By Laura Sileo-Lepkyj
Mums are everywhere now. Heck, you can even buy them at gas stations. I’ve got fifteen dollars on pump number three, this Slim Jim, and oh, a burgundy cushion mum, please.
While I do love mums’ bushy blooms and their pungent smell, I have other plant friends that bring a different look to my garden. Rest assured they require only loving neglect, as I’ve talked about in previous columns.
Caryopteris “Sunshine Blue,” seen above and at right, is in its full glory right now at the end of September. Its chartreuse leaves contrast somewhat shockingly with electric lavender flowers growing along each erect branch. No drooping boughs here, it’s like a hundred highlighted exclamation points coming from a central point. Its chartreuse foliage looks great paired with sea green Artemesia “Silver Mound” or Blue Lyme grass Elymus “Blue Dune.”
If you’ve read my other columns, you know what a fan I am of set-it-and-forget-it planting. Caryopteris will not disappoint! It dies back to the ground each year, so I leave the pruning until mid-spring and simply cut off the dead branches once I see new growth starting at the base.
Japanese bloodgrass, Imperata cylindrica, seen at left, is turning a fantastic shade of red now. I planted it this spring. It is listed as being hardy here, but I have read elsewhere that it is “not reliably perennial” even in warmer zones. I’ll have to wait and see if it does in fact return, but for now I am enjoying every moment of its fiery presence.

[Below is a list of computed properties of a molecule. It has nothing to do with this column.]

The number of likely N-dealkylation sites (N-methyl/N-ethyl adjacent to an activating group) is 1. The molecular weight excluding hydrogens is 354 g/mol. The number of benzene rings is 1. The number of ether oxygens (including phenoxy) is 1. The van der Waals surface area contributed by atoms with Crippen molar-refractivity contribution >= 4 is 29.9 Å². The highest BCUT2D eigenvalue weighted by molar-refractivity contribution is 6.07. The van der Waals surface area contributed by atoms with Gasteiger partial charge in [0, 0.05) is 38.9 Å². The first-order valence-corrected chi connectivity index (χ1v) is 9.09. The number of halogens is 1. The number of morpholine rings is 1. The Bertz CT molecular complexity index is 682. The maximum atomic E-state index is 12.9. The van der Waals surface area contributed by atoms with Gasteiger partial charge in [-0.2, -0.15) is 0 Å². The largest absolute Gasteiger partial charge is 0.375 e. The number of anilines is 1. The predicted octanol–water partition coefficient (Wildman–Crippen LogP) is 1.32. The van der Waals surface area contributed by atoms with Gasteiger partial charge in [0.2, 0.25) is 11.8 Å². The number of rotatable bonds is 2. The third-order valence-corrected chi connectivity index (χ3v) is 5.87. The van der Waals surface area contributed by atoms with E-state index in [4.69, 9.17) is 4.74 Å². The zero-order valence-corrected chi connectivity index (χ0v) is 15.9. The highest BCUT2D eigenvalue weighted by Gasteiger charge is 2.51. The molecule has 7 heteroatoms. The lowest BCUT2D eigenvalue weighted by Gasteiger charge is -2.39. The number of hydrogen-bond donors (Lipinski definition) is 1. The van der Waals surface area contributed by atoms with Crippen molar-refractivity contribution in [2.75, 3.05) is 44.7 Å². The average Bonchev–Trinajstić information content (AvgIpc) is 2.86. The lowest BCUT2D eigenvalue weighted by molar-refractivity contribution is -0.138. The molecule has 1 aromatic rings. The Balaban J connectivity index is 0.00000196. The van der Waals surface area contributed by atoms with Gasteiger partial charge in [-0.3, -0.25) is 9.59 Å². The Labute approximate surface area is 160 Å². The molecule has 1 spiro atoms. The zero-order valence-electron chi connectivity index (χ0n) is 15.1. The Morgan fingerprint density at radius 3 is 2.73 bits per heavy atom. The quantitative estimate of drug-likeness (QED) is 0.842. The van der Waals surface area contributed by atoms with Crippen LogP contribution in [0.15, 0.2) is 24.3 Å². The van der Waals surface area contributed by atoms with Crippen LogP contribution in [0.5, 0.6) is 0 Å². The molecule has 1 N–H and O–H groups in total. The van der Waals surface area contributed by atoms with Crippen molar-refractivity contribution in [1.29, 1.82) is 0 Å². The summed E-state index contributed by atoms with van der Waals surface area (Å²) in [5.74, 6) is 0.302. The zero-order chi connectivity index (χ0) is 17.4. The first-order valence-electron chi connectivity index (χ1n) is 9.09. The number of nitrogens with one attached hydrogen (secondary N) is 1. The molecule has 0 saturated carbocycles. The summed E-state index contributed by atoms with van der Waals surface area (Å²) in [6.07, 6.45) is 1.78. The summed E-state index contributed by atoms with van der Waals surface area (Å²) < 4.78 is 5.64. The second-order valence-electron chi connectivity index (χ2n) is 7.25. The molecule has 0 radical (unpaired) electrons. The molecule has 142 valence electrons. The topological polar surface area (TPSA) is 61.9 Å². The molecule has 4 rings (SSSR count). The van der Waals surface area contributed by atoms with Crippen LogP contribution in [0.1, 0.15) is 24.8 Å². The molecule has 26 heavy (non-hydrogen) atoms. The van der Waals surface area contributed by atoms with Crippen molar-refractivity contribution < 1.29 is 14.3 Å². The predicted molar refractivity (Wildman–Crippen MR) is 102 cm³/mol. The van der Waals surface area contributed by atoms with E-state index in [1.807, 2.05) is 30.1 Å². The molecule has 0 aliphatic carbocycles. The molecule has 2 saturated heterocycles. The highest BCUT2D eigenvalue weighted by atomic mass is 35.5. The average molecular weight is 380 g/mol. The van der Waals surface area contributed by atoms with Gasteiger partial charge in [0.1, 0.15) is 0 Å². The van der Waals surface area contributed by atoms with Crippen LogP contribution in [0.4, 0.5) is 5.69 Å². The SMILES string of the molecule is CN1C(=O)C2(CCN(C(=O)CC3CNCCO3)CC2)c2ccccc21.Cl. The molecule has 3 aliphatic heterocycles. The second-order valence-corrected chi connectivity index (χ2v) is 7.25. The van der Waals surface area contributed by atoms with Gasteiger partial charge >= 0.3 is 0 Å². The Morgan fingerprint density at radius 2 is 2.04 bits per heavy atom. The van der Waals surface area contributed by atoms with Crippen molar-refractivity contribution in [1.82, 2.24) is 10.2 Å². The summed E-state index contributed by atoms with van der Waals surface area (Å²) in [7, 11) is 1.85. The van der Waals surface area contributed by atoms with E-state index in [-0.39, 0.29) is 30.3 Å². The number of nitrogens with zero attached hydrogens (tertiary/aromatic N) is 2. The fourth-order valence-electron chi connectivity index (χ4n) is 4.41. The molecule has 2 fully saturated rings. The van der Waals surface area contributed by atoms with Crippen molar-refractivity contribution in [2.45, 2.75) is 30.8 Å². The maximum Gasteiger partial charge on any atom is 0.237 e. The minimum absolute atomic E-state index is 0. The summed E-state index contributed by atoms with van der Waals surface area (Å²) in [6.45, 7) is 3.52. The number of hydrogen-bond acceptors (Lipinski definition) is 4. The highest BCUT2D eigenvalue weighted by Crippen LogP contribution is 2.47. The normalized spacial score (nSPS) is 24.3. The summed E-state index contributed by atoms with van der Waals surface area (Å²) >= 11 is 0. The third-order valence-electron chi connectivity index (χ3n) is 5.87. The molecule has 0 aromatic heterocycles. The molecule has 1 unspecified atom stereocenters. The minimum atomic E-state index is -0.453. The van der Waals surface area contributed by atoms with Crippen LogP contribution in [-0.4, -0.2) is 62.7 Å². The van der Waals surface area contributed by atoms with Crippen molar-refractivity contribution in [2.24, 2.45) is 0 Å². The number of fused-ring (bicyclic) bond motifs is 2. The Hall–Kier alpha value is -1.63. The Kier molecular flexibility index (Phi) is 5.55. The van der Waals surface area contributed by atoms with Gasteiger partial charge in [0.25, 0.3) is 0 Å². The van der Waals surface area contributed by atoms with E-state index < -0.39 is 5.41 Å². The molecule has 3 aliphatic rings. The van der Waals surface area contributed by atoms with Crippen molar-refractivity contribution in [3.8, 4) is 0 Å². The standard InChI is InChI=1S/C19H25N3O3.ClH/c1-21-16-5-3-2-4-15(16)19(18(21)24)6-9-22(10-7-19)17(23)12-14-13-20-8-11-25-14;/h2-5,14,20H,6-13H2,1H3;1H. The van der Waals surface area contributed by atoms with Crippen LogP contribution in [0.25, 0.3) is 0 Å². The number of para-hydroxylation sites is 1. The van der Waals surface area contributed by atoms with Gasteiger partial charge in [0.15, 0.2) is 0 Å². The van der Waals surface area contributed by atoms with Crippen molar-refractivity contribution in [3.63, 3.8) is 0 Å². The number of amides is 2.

Anemone robustissima, below right, has delicate white to magenta flowers that start in early August and usually keep going until a heavy frost.
Its leaves, while not unattractive, are hardly standouts. If placed towards the back of the border, the plant eventually forms a nice groundcover with its low (9- to 12-inch) foliage and isn’t too noticeable. Then all of a sudden in late summer you notice the fluttery-petalled flowers rising on tall, 2- to 3-foot wiry stems. The stems are thin, so when the wind blows it gives the impression that the flowers are airy little dancers in frilly skirts, floating above the garden.
No one thinks of a rose as a fall flower, but my Rosa “The Fairy” is still putting on a fantastic show. The colder nights seem to make the clusters of new blooms open a deeper pink color than its summer-long pale pink. It looks a bit Pepto Bismol-ish. You can expect her to bloom through November.
Another bloomer even through heavy frosts is Geranium “Rozanne,” seen at left. Last year mine bloomed until Dec. 12! True, there was only a lonely flower on that date, but it became a bit of a game to walk outside for work every morning and guess, “Will it really still be blooming today?”
Because she can be a rather leggy lady, to keep Rozanne looking tidy, just grab a handful of stems every now and cut them near the base.
There are many choices for autumn color in your garden– think outside the box!